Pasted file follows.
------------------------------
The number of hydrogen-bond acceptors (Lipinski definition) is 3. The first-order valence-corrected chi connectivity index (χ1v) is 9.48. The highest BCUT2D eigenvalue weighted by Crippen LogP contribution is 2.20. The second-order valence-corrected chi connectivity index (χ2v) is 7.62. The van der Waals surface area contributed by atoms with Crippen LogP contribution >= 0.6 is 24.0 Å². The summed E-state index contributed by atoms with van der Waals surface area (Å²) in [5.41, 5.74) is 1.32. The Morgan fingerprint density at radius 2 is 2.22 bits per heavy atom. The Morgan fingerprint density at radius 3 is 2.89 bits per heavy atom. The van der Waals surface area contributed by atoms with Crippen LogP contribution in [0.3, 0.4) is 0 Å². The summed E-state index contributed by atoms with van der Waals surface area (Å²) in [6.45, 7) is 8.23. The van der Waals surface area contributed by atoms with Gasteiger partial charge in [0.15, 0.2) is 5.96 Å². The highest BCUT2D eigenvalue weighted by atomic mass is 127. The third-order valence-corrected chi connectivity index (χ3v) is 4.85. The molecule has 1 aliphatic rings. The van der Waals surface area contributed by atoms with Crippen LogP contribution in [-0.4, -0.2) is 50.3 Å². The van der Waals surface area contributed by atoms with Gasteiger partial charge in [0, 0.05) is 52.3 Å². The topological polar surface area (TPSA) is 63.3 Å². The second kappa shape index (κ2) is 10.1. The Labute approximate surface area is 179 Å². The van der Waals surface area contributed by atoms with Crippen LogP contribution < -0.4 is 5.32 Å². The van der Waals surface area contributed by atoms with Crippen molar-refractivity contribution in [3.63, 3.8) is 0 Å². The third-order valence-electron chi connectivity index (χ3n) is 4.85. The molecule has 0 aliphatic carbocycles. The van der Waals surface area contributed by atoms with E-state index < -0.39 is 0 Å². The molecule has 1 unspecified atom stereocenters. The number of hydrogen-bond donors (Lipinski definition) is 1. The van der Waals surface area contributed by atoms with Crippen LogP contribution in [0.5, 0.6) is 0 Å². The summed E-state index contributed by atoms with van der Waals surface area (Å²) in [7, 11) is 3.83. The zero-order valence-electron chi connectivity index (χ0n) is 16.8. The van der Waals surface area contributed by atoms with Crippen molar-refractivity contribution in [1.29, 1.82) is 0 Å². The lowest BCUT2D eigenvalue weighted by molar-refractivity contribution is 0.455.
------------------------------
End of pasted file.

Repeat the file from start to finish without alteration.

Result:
The number of hydrogen-bond acceptors (Lipinski definition) is 3. The first-order valence-corrected chi connectivity index (χ1v) is 9.48. The highest BCUT2D eigenvalue weighted by Crippen LogP contribution is 2.20. The second-order valence-corrected chi connectivity index (χ2v) is 7.62. The van der Waals surface area contributed by atoms with Crippen LogP contribution >= 0.6 is 24.0 Å². The summed E-state index contributed by atoms with van der Waals surface area (Å²) in [5.41, 5.74) is 1.32. The Morgan fingerprint density at radius 2 is 2.22 bits per heavy atom. The Morgan fingerprint density at radius 3 is 2.89 bits per heavy atom. The van der Waals surface area contributed by atoms with Crippen LogP contribution in [0.3, 0.4) is 0 Å². The summed E-state index contributed by atoms with van der Waals surface area (Å²) in [6.45, 7) is 8.23. The van der Waals surface area contributed by atoms with Gasteiger partial charge in [0.15, 0.2) is 5.96 Å². The highest BCUT2D eigenvalue weighted by atomic mass is 127. The third-order valence-corrected chi connectivity index (χ3v) is 4.85. The molecule has 1 aliphatic rings. The van der Waals surface area contributed by atoms with Crippen LogP contribution in [-0.4, -0.2) is 50.3 Å². The van der Waals surface area contributed by atoms with Gasteiger partial charge in [0, 0.05) is 52.3 Å². The topological polar surface area (TPSA) is 63.3 Å². The second kappa shape index (κ2) is 10.1. The Labute approximate surface area is 179 Å². The van der Waals surface area contributed by atoms with Crippen LogP contribution < -0.4 is 5.32 Å². The van der Waals surface area contributed by atoms with Crippen molar-refractivity contribution in [3.63, 3.8) is 0 Å². The third-order valence-electron chi connectivity index (χ3n) is 4.85. The molecule has 0 aliphatic carbocycles. The van der Waals surface area contributed by atoms with E-state index < -0.39 is 0 Å². The molecule has 1 unspecified atom stereocenters. The number of hydrogen-bond donors (Lipinski definition) is 1. The van der Waals surface area contributed by atoms with Crippen LogP contribution in [0.5, 0.6) is 0 Å². The summed E-state index contributed by atoms with van der Waals surface area (Å²) in [7, 11) is 3.83. The zero-order valence-electron chi connectivity index (χ0n) is 16.8. The van der Waals surface area contributed by atoms with Crippen molar-refractivity contribution in [1.29, 1.82) is 0 Å². The lowest BCUT2D eigenvalue weighted by molar-refractivity contribution is 0.455.